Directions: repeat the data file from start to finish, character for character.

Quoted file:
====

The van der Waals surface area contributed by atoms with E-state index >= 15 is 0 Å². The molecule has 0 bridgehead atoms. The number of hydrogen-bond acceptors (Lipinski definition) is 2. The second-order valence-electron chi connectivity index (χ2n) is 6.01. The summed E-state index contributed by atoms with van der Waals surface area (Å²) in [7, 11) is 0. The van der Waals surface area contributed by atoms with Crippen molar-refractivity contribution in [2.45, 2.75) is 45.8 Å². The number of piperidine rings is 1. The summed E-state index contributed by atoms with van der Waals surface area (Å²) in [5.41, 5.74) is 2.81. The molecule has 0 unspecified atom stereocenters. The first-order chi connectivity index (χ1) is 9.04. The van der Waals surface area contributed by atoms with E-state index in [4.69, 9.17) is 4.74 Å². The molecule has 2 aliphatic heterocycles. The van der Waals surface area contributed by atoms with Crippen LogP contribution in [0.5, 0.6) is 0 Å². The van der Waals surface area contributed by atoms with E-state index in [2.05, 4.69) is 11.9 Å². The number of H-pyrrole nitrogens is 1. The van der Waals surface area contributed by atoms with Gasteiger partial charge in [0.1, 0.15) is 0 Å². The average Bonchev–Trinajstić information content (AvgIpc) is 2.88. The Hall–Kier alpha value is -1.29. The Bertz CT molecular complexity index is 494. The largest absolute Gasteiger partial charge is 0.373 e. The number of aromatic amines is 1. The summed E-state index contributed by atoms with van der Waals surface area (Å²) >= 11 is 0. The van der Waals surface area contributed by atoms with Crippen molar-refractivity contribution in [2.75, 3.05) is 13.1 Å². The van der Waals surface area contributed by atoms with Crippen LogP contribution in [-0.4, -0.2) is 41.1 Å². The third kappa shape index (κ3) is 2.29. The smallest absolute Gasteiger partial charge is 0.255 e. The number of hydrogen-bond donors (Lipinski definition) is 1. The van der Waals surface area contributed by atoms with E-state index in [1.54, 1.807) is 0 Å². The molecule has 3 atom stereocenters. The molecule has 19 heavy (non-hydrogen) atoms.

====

The van der Waals surface area contributed by atoms with E-state index >= 15 is 0 Å². The molecule has 0 bridgehead atoms. The number of hydrogen-bond acceptors (Lipinski definition) is 2. The second-order valence-electron chi connectivity index (χ2n) is 6.01. The summed E-state index contributed by atoms with van der Waals surface area (Å²) in [7, 11) is 0. The van der Waals surface area contributed by atoms with Crippen molar-refractivity contribution in [2.45, 2.75) is 45.8 Å². The number of piperidine rings is 1. The summed E-state index contributed by atoms with van der Waals surface area (Å²) in [5.41, 5.74) is 2.81. The molecule has 0 unspecified atom stereocenters. The first-order chi connectivity index (χ1) is 9.04. The van der Waals surface area contributed by atoms with E-state index in [4.69, 9.17) is 4.74 Å². The molecule has 2 aliphatic heterocycles. The van der Waals surface area contributed by atoms with Crippen LogP contribution in [0.5, 0.6) is 0 Å². The van der Waals surface area contributed by atoms with E-state index in [2.05, 4.69) is 11.9 Å². The number of H-pyrrole nitrogens is 1. The van der Waals surface area contributed by atoms with Gasteiger partial charge in [0.1, 0.15) is 0 Å². The average Bonchev–Trinajstić information content (AvgIpc) is 2.88. The Hall–Kier alpha value is -1.29. The Bertz CT molecular complexity index is 494. The largest absolute Gasteiger partial charge is 0.373 e. The number of aromatic amines is 1. The summed E-state index contributed by atoms with van der Waals surface area (Å²) >= 11 is 0. The van der Waals surface area contributed by atoms with Crippen molar-refractivity contribution in [2.75, 3.05) is 13.1 Å². The van der Waals surface area contributed by atoms with Crippen LogP contribution in [-0.4, -0.2) is 41.1 Å². The third kappa shape index (κ3) is 2.29. The smallest absolute Gasteiger partial charge is 0.255 e. The number of hydrogen-bond donors (Lipinski definition) is 1. The van der Waals surface area contributed by atoms with E-state index in [1.54, 1.807) is 0 Å². The molecule has 3 atom stereocenters. The molecule has 19 heavy (non-hydrogen) atoms.